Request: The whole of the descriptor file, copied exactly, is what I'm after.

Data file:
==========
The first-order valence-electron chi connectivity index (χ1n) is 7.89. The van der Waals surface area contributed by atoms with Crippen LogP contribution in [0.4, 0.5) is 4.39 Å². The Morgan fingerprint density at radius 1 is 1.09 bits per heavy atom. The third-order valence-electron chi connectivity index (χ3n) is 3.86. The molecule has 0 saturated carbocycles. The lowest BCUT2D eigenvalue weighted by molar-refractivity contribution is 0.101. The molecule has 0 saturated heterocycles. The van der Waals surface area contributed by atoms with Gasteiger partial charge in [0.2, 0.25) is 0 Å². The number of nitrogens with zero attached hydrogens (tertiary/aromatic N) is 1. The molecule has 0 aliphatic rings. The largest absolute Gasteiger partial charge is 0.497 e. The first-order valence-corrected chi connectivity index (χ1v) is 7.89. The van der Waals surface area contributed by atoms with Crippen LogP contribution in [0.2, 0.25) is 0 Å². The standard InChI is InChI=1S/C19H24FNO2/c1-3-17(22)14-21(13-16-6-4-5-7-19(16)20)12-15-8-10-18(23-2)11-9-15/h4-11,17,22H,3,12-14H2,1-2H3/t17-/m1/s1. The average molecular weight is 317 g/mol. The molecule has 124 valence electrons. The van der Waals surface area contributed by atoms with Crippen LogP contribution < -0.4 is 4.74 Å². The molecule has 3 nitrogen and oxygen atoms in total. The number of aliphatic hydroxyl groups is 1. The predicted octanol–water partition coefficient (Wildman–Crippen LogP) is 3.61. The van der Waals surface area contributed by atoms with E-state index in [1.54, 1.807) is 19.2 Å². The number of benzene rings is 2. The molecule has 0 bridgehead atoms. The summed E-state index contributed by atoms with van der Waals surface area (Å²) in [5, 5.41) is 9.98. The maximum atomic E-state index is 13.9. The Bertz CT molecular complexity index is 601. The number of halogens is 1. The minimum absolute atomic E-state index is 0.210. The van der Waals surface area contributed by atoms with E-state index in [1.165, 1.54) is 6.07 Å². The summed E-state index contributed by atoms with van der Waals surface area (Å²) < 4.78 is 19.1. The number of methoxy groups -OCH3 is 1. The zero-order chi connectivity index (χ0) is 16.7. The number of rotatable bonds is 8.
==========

The first-order valence-electron chi connectivity index (χ1n) is 7.89. The van der Waals surface area contributed by atoms with Crippen LogP contribution in [0.4, 0.5) is 4.39 Å². The Morgan fingerprint density at radius 1 is 1.09 bits per heavy atom. The third-order valence-electron chi connectivity index (χ3n) is 3.86. The molecule has 0 saturated carbocycles. The lowest BCUT2D eigenvalue weighted by molar-refractivity contribution is 0.101. The molecule has 0 saturated heterocycles. The van der Waals surface area contributed by atoms with Gasteiger partial charge in [0.2, 0.25) is 0 Å². The number of nitrogens with zero attached hydrogens (tertiary/aromatic N) is 1. The molecule has 0 aliphatic rings. The largest absolute Gasteiger partial charge is 0.497 e. The first-order valence-corrected chi connectivity index (χ1v) is 7.89. The van der Waals surface area contributed by atoms with Crippen LogP contribution in [0.2, 0.25) is 0 Å². The standard InChI is InChI=1S/C19H24FNO2/c1-3-17(22)14-21(13-16-6-4-5-7-19(16)20)12-15-8-10-18(23-2)11-9-15/h4-11,17,22H,3,12-14H2,1-2H3/t17-/m1/s1. The average molecular weight is 317 g/mol. The molecule has 124 valence electrons. The van der Waals surface area contributed by atoms with Crippen LogP contribution < -0.4 is 4.74 Å². The molecule has 3 nitrogen and oxygen atoms in total. The number of aliphatic hydroxyl groups is 1. The predicted octanol–water partition coefficient (Wildman–Crippen LogP) is 3.61. The van der Waals surface area contributed by atoms with E-state index in [1.54, 1.807) is 19.2 Å². The number of benzene rings is 2. The molecule has 0 bridgehead atoms. The summed E-state index contributed by atoms with van der Waals surface area (Å²) in [5, 5.41) is 9.98. The maximum atomic E-state index is 13.9. The Bertz CT molecular complexity index is 601. The number of halogens is 1. The minimum absolute atomic E-state index is 0.210. The van der Waals surface area contributed by atoms with E-state index in [1.165, 1.54) is 6.07 Å². The summed E-state index contributed by atoms with van der Waals surface area (Å²) < 4.78 is 19.1. The number of methoxy groups -OCH3 is 1. The zero-order chi connectivity index (χ0) is 16.7. The number of rotatable bonds is 8.